Fourth Sunday in Lent
12 The Spirit immediately drove him out into the wilderness. 13 And he was in the wilderness forty days, being tempted by Satan. And he was with the wild animals, and the angels were ministering to him. 14 Now after John was arrested, Jesus came into Galilee, proclaiming the gospel of God, 15 and saying, “The time is fulfilled, and the kingdom of God is at hand; repent and believe in the gospel.” — Mark 1:12-15
We all go through periods where we feel like we are in the wilderness alone. Those times can prove to be difficult, as they can begin to peel back layers to reveal who we really are. In the midst of trials and suffering is where our true selves come out, where we begin to act out our true identity. Character is revealed in suffering, not formed by it.
When the suffering goes on for what we deem an extended period, we also get impatient, for we want to get to the end, to some sort of revelation or understanding, rather than just embrace what is going on right now. Instead of just being, we begin doing, losing our identity in the process, for we can so easily slip into that mode of doing in order to cover up who we are and what is going on in the moment.
Our culture of immediacy wages war with one of patience, of just embracing our identity in Christ. It is a challenge for us when God says (in Psalms 46:10) to “be still and know that I am God.” Where can we turn in these times that seem to keep coming? We can look to the response Jesus had when confronted with the same temptations. His response to the Spirit was one of obedience, one where He was being led to the wilderness for forty days. Not forty minutes. Not forty seconds. He went as a human doing, fully embracing His identity as fully God and fully man.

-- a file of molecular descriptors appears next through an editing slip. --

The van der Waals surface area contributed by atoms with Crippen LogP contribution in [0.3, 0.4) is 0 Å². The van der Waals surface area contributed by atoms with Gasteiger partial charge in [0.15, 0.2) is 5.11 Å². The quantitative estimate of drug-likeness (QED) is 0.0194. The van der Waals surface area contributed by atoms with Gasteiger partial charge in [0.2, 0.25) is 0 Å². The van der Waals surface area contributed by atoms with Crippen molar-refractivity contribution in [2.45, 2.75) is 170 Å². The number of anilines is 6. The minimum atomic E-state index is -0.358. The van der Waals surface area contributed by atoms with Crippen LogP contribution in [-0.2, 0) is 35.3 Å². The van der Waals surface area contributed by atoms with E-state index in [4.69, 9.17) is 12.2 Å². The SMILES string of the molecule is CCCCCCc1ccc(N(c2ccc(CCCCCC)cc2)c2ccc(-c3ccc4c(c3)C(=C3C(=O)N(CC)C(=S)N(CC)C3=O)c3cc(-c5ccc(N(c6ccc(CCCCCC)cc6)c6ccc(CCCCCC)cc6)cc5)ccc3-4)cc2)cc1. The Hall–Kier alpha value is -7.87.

The Lenten season can seem to get quite long, especially if we are engaged in some kind of fast. The withdrawal we feel leaves us wanting. But this is just the point, isn’t it? To want more of God, to turn our desires first and foremost to Him. This is a period where we can endure suffering—however minor it may be—so that we learn to more fully rely upon Him when we are in the midst of real suffering.
It would do us well to just be who we are created to be: God’s children. Human beings rather than human doings, for we are defined by whose we are, not by what we do. In the midst of suffering, we learn to be more like Jesus, where we can rely on the Spirit for our strength, our understanding, our peace.